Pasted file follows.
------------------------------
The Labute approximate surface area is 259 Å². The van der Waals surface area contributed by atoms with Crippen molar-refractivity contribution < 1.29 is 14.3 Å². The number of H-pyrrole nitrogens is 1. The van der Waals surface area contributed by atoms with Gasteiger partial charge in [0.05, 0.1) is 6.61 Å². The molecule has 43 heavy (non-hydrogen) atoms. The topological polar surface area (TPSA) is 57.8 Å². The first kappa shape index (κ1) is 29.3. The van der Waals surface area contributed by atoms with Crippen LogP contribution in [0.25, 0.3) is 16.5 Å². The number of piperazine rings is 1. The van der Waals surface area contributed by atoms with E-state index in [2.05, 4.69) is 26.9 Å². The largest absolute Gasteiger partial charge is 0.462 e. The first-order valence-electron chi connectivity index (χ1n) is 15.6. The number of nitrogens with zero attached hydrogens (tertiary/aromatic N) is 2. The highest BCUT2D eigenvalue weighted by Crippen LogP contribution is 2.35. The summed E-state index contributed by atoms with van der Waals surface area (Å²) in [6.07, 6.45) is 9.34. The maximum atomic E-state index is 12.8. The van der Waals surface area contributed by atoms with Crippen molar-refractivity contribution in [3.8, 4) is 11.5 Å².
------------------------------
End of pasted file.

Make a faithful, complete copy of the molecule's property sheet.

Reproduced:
The Labute approximate surface area is 259 Å². The van der Waals surface area contributed by atoms with Crippen molar-refractivity contribution < 1.29 is 14.3 Å². The number of H-pyrrole nitrogens is 1. The van der Waals surface area contributed by atoms with Gasteiger partial charge in [0.05, 0.1) is 6.61 Å². The molecule has 43 heavy (non-hydrogen) atoms. The topological polar surface area (TPSA) is 57.8 Å². The first kappa shape index (κ1) is 29.3. The van der Waals surface area contributed by atoms with Crippen LogP contribution in [0.25, 0.3) is 16.5 Å². The number of piperazine rings is 1. The van der Waals surface area contributed by atoms with E-state index in [2.05, 4.69) is 26.9 Å². The largest absolute Gasteiger partial charge is 0.462 e. The first-order valence-electron chi connectivity index (χ1n) is 15.6. The number of nitrogens with zero attached hydrogens (tertiary/aromatic N) is 2. The highest BCUT2D eigenvalue weighted by Crippen LogP contribution is 2.35. The summed E-state index contributed by atoms with van der Waals surface area (Å²) in [6.07, 6.45) is 9.34. The maximum atomic E-state index is 12.8. The van der Waals surface area contributed by atoms with Crippen molar-refractivity contribution in [3.8, 4) is 11.5 Å².